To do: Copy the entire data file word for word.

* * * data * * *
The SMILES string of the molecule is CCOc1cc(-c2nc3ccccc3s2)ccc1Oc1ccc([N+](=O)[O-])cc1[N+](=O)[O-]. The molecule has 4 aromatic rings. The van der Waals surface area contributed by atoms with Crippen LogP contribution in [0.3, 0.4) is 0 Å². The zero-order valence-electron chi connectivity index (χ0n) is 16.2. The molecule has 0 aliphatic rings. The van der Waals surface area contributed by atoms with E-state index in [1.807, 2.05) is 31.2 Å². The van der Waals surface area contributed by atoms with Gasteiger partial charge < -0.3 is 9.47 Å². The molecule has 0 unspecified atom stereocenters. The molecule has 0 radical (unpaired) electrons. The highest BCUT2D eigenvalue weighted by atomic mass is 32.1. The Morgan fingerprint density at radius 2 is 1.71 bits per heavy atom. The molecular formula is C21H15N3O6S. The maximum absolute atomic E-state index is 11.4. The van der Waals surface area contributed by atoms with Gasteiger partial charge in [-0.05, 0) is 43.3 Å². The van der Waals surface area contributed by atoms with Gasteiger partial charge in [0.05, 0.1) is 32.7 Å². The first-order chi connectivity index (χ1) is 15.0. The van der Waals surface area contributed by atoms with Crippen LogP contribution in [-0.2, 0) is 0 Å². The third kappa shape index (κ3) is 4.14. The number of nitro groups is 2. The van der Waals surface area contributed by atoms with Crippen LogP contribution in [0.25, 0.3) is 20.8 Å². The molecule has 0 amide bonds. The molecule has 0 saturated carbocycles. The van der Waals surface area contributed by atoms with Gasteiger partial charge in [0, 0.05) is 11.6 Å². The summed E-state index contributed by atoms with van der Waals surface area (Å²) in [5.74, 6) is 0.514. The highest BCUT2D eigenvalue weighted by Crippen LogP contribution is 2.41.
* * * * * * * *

The SMILES string of the molecule is CCOc1cc(-c2nc3ccccc3s2)ccc1Oc1ccc([N+](=O)[O-])cc1[N+](=O)[O-]. The molecule has 4 aromatic rings. The van der Waals surface area contributed by atoms with Crippen LogP contribution in [0.3, 0.4) is 0 Å². The zero-order valence-electron chi connectivity index (χ0n) is 16.2. The molecule has 0 aliphatic rings. The van der Waals surface area contributed by atoms with E-state index in [1.807, 2.05) is 31.2 Å². The van der Waals surface area contributed by atoms with Gasteiger partial charge < -0.3 is 9.47 Å². The molecule has 0 unspecified atom stereocenters. The molecule has 0 radical (unpaired) electrons. The highest BCUT2D eigenvalue weighted by atomic mass is 32.1. The Morgan fingerprint density at radius 2 is 1.71 bits per heavy atom. The molecular formula is C21H15N3O6S. The maximum absolute atomic E-state index is 11.4. The van der Waals surface area contributed by atoms with Gasteiger partial charge in [-0.05, 0) is 43.3 Å². The van der Waals surface area contributed by atoms with Gasteiger partial charge in [0.05, 0.1) is 32.7 Å². The first-order chi connectivity index (χ1) is 15.0. The van der Waals surface area contributed by atoms with Crippen LogP contribution in [-0.2, 0) is 0 Å². The third kappa shape index (κ3) is 4.14. The number of nitro groups is 2. The van der Waals surface area contributed by atoms with Crippen LogP contribution in [0.25, 0.3) is 20.8 Å². The molecule has 0 amide bonds. The molecule has 0 saturated carbocycles. The van der Waals surface area contributed by atoms with Gasteiger partial charge in [0, 0.05) is 11.6 Å². The summed E-state index contributed by atoms with van der Waals surface area (Å²) in [5.74, 6) is 0.514. The highest BCUT2D eigenvalue weighted by Crippen LogP contribution is 2.41.